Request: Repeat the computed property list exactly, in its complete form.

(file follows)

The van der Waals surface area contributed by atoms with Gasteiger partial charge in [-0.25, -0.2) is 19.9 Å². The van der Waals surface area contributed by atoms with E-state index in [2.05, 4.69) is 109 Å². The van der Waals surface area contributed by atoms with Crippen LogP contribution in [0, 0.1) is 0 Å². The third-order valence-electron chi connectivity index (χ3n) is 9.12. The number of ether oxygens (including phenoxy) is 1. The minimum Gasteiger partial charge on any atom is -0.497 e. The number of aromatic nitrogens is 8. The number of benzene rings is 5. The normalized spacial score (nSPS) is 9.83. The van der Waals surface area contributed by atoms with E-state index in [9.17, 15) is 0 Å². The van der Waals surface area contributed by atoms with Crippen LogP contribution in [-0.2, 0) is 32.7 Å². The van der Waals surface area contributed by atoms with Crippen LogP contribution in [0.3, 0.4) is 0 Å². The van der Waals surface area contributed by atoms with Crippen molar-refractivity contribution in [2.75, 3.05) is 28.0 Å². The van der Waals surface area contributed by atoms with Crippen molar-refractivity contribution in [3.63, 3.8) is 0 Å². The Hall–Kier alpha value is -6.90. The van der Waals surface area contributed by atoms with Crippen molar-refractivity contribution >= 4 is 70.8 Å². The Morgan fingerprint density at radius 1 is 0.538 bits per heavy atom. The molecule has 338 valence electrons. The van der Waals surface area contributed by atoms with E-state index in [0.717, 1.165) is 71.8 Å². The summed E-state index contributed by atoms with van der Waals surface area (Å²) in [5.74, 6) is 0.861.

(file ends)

The van der Waals surface area contributed by atoms with Gasteiger partial charge in [-0.25, -0.2) is 19.9 Å². The van der Waals surface area contributed by atoms with E-state index in [2.05, 4.69) is 109 Å². The van der Waals surface area contributed by atoms with Crippen LogP contribution in [0, 0.1) is 0 Å². The third-order valence-electron chi connectivity index (χ3n) is 9.12. The number of ether oxygens (including phenoxy) is 1. The minimum Gasteiger partial charge on any atom is -0.497 e. The number of aromatic nitrogens is 8. The number of benzene rings is 5. The normalized spacial score (nSPS) is 9.83. The van der Waals surface area contributed by atoms with E-state index in [9.17, 15) is 0 Å². The van der Waals surface area contributed by atoms with Crippen LogP contribution in [-0.2, 0) is 32.7 Å². The van der Waals surface area contributed by atoms with Crippen LogP contribution in [0.3, 0.4) is 0 Å². The van der Waals surface area contributed by atoms with Crippen molar-refractivity contribution in [2.75, 3.05) is 28.0 Å². The van der Waals surface area contributed by atoms with Crippen molar-refractivity contribution in [3.63, 3.8) is 0 Å². The Hall–Kier alpha value is -6.90. The van der Waals surface area contributed by atoms with Crippen molar-refractivity contribution >= 4 is 70.8 Å². The Morgan fingerprint density at radius 1 is 0.538 bits per heavy atom. The molecule has 338 valence electrons. The van der Waals surface area contributed by atoms with E-state index in [0.717, 1.165) is 71.8 Å². The summed E-state index contributed by atoms with van der Waals surface area (Å²) in [5.74, 6) is 0.861.